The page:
Today’s NYT has a story on declining numbers of young doctors who want to come to upstate New York to practice. (The story centers on Binghamton.) This is a trend that is affecting wider swaths of rural America as well. Doctors want to go where the money is, and that is in BosWash, not here. Another concern for the huge heap of concerns about upstate life.
Even in the Syracuse area most of the doctors are firmly entrenched in the wealthier eastern suburbs. I only know of two practices in my immediate area, and one of them never appears to take new patients. The last time I dragged myself out to Fayetteville (to a huge relatively new medical complex that shall remain nameless), I came away swearing that I would never go out there again unless I was barfing up a lung. These places are overwhelmed with more patients than they can reasonably handle, and it’s taking a toll on the basic quality of the experience of seeing a doctor. It’s worse than being on an assembly line, and it just didn’t used to be like that. The more medical advances (drugs, tests, procedures) we have, the more the human quality of care (waiting room times, staff helpfulness and friendliness, accuracy) goes down. Maybe this too is a function of local doctor shortages?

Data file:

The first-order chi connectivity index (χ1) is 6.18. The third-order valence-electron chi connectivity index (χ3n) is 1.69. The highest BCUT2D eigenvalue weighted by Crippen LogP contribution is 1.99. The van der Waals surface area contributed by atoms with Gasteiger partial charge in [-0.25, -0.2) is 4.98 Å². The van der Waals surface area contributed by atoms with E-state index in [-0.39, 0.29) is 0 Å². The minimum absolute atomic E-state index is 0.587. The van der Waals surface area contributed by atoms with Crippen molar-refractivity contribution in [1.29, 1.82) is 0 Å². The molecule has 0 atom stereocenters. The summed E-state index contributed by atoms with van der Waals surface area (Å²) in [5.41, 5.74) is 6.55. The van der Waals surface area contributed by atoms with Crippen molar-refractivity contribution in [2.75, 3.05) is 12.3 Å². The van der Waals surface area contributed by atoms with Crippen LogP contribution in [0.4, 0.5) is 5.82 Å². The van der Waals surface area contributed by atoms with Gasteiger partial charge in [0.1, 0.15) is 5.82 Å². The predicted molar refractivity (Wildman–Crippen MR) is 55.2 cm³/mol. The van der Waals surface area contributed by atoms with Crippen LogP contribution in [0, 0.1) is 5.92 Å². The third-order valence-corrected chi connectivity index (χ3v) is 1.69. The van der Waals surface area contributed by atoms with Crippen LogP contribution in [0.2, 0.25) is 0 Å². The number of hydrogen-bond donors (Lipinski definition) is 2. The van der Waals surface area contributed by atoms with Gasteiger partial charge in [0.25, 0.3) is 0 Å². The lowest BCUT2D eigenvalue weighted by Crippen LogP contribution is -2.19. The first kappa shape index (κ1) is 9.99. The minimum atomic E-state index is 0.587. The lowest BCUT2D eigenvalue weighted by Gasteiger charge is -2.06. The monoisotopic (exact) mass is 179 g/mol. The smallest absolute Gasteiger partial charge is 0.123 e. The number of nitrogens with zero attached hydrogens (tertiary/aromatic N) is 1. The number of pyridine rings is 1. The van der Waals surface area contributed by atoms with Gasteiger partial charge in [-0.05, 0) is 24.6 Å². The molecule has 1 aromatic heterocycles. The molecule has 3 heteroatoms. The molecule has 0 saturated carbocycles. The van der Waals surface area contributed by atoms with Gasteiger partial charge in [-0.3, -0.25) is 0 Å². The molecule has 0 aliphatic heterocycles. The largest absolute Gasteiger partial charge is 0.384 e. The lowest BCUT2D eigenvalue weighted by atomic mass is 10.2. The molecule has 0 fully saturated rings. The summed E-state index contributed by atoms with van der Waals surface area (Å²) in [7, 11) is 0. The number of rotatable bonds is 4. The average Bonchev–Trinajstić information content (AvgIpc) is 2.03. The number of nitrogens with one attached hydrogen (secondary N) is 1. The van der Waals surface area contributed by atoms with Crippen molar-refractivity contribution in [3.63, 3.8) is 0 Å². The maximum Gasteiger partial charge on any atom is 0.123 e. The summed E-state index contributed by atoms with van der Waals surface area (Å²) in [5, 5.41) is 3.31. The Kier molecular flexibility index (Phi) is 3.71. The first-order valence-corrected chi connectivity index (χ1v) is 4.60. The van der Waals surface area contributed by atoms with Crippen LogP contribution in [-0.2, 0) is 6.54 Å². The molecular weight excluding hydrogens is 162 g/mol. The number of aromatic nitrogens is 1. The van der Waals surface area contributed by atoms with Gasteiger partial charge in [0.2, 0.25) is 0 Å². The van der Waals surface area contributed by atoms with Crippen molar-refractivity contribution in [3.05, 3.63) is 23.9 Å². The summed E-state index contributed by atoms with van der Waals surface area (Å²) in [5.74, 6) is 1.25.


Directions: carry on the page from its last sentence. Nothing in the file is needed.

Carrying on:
“They can go to a big city and make a lot more money, and I can’t blame them,” Ms. Ringsmuth said. “But the doctors who are here are probably overworked. If they can’t figure out what’s wrong with you right away, they send you to somebody else.”
Or they say “Take two ——‘s and call me in the morning, if you can get through, and if my staff correctly wrote down what the details of your complaint were…”
I’m pretty healthy, but quite honestly, alternative medicine may be worth reading up on, if only because it means I wouldn’t have to go out there again. I know I should look for a new doctor, but I’ve been so soured on the medical experience the last couple times, that I don’t feel inclined to even though I know I should be doing it. It gives me a new appreciation of the difficulties that the inner-city poor have in finding access to medical services (and why they go to the emergency room for everything), or information about alternative medicine, for that matter.
Declining returns on investments in complexity…